|Place of birth:||Carrowmore, near Newport, County Mayo|
|Place of death:||Chicago, Illinois|
|Year of birth:||c. 1847|
|Year of death:||c. 1913|
|Source of information:||O'Neill - Irish Minstrels and Musicians|
Francis O'Neill records in Irish Minstrels and Musicians (1913, p. 395-396):
Long before meeting this phenomenal fiddler the echol of his praises had reached our ears, and if we chanced to express our appreciation of the playing of others in his class, some one would ask, "Did you ever hear McFadden?" This of course implied that we might save our applause until we heard this traditional star. When the opportunity was presented at the wedding of a friend in 1897, all our expectations were realized but one.
The airy style of his playing, the clear crispness of his tones, and the rhythmic swing of his tunes, left nothing to be desired, yet in the manipulation of his instrument he violated all the laws of professional ethics. His bow hand seemed almost wooden in its stiffness, and the bow itself appeared to be superfluously long, for he seldom used more than half of it.
How he came to acquire such proficiency in execution is to many a matter of surprise, still when we consider the beauty of Chinese and Japanese workmanship, accomplished with the aid of tools crude in comparison with ours, the wonder disappears.
John McFadden, now in the sixties, was born in the townland of Carrowmore, a few miles north of Westport, County Mayo. His father and brother were also fiddlers, and whatever little rudimentary instruction he got was picked up in the family. Written music was a stranger to them, consequently all their tunes were memorized from the whistling and playing of others. It is a notable fact that musicians who learn by ear and play from memory have copious repertories, while those who learn from written or printed music are usually deficient in the memorizing faculty.
The facility with which McFadden learns new tunes is only equaled by his versatility in improvising variations as he plays them. So chronic has the latter practice grown that it is a matter of no little difficulty to reduce his playing to musical notation. The following instance may serve to illustrate this peculiarity:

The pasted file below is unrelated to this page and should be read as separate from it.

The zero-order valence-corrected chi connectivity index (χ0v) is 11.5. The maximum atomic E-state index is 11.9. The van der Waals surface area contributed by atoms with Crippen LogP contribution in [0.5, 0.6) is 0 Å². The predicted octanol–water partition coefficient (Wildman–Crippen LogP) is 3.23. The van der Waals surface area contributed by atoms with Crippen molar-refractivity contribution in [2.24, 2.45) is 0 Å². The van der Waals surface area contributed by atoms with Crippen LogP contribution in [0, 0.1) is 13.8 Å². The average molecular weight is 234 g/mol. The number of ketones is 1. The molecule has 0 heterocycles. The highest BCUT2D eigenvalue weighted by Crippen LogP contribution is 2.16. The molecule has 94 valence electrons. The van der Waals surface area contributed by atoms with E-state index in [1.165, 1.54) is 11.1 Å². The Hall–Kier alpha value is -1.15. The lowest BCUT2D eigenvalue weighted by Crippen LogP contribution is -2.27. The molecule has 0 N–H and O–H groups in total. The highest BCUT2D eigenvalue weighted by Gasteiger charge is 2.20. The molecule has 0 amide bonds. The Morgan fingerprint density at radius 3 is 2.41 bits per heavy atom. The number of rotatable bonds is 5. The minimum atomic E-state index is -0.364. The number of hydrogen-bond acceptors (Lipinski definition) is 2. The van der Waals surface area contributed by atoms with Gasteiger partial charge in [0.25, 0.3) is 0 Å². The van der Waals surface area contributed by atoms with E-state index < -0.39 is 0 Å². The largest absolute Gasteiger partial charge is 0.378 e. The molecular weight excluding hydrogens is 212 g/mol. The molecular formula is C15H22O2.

While visiting Sergt. Early during a theatrical engagement in Chicago in 1911, "Patsy" Touhey, on the writer's suggestion, tried to learn "Hawk's Hornpipe" from McFadden. Phrase by phrase they progressed, Touhey submitting patiently to many minor changes according to "Mac's" fancy, until he thought he had the tune noted correctly. Then he played it, apparently in good style, but not to his preceptor's satisfaction evidently. "Let me show you, Patsy," says "Mac", in a kindly tone, and swinging his bow again ran the tune over once or twice. "Why, man alive, that's not how you gave it to me at all! You've changed the tune again: I guess we'll let it go this time," exclaimed Touhey, as he started to play something else on his pipes.
Possessing the gift of composition as well as execution, McFadden is the author of many fine dance tunes, composed without the aid of notes of memoranda, depending altogether on his memory for their retention. Like the offsprings of O'Carolan's brain, quite a few of McFadden's jigs and reels were preserved by others who taught them to him over again.
An incorrigible practical joker, many who admired his music feared his eccentricities in this respect, and, though sacrificing friendship to his whims occasionally, come what may, Democratic or Republican administration of municipal government, John McFadden always had friends numerous and influential enough to keep his name on the payroll of the city of Chicago.